Discovering Encyclopedia of Jewish Food has changed my life as a cook. I have always wanted to explore classic Jewish cuisine and find ways to contribute to its modernization. I am a firm believer that any craftsman, whether carpenter or chef, must understand the classics before trying to create something different. Gil Marks codified historic Jewish recipes. With the help of this text, I am able to study classic Jewish cuisine and begin creating new recipes.
This week’s entry in Encyclopedia of Jewish Food is Agraz. Gil Marks states, “Agraz refers to sour unripe grapes, the juice expressed from them (verjuice), and a sauce made from the grapes themselves” (EJF page 4). Verjuice is incredibly popular with chef geeks today. Mario Batali uses verjuice almost as much as he uses lard. It is an incredibly simple condiment that adds bright acidity to a dish. I was so excited to learn that we Jews have always loved verjuice as much as modern cooking nerds. I was even more excited when I realized that sour grapes are currently in season, and I was able to run to my local Sephardic market and pick-up a few bunches! Sour grapes are small unripe grapes. They are mother nature’s version of sour candy. Each berry is firm with tight skin and when chewed, they explode with a pleasant squirt of sour juice.
The recipe for Agraz that I created is inspired by the lively flavor of sour grapes, but I have to admit that it is a large departure from the recipe in the book. In the book there is a recipe for Sour Grape Sauce or Salsa Agraz. It combines sour grapes, tomato sauce, honey, water and sugar to make a classic Sephardic sauce typically served with lamb, fish or poultry (EJF page 5). Clearly, in this case salsa is not something that comes out of a jar and is served with tortilla chips. Regardless, my immediate thought after reading the classic recipe was literally Mexican style salsa made with sour grapes. I live in Los Angeles, I am surrounded by amazing Mexican food, and it is peak season for wonderfully sweet tomatoes. These factors gave me the idea to create a pico de gallo style salsa using sour grapes.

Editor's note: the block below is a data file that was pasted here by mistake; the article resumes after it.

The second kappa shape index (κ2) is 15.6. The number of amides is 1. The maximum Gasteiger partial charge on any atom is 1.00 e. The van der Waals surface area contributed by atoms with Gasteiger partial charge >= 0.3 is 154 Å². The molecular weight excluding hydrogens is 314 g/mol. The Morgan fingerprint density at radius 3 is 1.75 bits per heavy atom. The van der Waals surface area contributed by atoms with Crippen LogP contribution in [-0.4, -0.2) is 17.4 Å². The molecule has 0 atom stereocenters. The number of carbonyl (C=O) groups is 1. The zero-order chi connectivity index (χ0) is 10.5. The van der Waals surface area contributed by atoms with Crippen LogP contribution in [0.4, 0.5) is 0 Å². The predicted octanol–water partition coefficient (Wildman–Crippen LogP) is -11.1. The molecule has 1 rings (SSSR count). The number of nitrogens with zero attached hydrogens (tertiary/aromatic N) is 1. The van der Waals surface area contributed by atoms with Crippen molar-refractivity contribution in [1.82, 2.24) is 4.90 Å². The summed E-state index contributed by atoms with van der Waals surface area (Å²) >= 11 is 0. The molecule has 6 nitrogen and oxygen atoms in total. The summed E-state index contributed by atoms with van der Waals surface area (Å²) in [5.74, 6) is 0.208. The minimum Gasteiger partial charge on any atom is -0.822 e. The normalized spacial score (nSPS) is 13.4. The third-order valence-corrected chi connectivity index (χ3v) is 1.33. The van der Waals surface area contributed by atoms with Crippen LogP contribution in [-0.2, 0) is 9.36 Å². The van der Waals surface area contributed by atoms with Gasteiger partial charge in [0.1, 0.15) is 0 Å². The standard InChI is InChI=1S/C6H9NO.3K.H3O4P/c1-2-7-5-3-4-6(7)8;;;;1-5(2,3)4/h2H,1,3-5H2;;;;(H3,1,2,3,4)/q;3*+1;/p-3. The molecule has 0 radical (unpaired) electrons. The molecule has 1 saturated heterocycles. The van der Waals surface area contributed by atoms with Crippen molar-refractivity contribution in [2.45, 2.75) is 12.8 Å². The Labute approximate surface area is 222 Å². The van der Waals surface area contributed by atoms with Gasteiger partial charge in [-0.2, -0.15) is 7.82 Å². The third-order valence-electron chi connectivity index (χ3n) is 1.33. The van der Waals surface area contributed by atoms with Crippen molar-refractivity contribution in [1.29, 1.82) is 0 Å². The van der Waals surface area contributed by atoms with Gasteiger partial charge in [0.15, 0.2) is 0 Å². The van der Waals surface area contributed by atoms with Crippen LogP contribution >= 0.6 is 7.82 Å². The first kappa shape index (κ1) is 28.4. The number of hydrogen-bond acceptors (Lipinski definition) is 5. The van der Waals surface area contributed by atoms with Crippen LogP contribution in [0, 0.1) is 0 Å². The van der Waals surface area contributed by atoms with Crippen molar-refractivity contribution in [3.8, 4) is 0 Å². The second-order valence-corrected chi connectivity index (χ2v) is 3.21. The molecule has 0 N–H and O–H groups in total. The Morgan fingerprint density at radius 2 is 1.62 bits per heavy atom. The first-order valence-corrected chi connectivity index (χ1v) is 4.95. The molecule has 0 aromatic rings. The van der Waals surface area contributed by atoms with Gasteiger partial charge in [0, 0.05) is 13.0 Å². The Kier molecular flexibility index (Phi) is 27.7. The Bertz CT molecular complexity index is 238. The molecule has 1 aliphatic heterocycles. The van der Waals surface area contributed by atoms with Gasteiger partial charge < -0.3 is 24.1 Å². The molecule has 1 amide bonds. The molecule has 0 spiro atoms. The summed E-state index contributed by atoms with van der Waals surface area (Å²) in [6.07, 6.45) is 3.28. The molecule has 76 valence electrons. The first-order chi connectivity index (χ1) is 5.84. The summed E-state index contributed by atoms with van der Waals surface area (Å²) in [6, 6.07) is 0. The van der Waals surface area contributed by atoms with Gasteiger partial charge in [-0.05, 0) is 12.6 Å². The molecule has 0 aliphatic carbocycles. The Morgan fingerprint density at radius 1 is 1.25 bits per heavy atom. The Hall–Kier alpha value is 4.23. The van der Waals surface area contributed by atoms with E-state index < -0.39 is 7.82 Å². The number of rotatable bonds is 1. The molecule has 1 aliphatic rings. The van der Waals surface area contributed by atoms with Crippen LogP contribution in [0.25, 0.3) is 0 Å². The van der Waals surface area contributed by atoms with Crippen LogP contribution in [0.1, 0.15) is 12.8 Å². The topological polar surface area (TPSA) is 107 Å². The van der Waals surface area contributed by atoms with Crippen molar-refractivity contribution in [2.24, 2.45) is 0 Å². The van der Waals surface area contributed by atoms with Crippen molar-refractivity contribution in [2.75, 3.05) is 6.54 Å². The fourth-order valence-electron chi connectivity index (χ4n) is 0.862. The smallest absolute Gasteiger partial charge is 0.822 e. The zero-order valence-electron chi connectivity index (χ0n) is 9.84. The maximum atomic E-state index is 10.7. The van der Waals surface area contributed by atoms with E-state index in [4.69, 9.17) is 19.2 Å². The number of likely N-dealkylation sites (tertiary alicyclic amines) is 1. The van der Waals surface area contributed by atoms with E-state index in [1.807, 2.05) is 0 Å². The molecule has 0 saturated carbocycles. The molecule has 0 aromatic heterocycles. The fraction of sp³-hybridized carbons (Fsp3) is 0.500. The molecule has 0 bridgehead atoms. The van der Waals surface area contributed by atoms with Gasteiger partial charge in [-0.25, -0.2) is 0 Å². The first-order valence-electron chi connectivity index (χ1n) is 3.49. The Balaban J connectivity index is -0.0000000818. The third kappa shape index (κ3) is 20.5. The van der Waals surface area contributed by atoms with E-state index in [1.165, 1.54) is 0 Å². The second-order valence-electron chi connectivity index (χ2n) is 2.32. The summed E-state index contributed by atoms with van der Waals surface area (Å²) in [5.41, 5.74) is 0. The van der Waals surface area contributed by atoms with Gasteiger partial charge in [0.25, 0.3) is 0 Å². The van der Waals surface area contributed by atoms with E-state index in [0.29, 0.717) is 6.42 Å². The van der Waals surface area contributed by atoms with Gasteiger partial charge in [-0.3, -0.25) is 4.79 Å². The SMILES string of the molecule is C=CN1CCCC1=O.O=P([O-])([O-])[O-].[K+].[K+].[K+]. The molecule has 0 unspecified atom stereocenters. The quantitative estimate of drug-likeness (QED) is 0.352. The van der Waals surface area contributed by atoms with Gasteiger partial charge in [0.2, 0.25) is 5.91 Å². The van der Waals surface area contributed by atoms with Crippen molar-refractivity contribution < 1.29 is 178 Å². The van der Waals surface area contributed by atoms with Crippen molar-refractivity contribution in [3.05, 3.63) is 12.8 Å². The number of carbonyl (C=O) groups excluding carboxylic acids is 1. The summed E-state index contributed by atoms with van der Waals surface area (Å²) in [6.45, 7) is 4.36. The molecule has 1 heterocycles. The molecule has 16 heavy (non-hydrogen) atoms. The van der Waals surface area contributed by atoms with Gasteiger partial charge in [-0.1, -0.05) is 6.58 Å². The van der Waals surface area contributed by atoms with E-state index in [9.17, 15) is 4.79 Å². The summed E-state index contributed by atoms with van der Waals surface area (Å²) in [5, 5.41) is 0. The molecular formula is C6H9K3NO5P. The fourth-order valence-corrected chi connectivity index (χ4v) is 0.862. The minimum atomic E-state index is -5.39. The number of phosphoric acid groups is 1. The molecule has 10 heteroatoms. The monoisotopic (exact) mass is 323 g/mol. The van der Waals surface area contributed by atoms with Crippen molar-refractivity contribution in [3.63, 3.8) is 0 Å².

Traditional Mexican pico de gallo contains onions, tomatoes, cilantro, and lime juice. Rather than using standard tomatoes, I choose grape tomatoes. They are low acid tomatoes that are very sweet. Sour grapes are very sour and highly acidic. The sweet grape tomatoes keep the acidic level of the salsa balanced. Also, grape tomatoes have a similar texture and shape as the sour grapes. The finished salsa literally pops with each bite.
I am a firm believer that in order to truly create new recipes that represent a particular cuisine, a chef must first have a mastery of the classic recipes of that cuisine. With the information provided by Encyclopedia of Jewish Food, I was able to learn the classic recipe for Salsa Agraz and then create a modern one. Agraz Pico de Gallo is my new Jewish recipe, inspired by the ancient Jewish communities of southern Europe and influenced by the Mexican culture and summer produce in Los Angeles.
Agraz Pico de Gallo
1C sour grapes, stem removed
1pt grape tomatoes, halved
3ea green onion, sliced thin
1ea serrano pepper, seeded and minced
1T cilantro, minced
to taste kosher salt
1. In a bowl, mash a few grapes to create a small pool of sour grape juice.
2. Add honey and some salt to the juice. Stir to make a light dressing.
3. Add the tomatoes, Serrano pepper, onion, cilantro and the remaining sour grapes. Toss all ingredients together making sure to coat all ingredients with the dressing.
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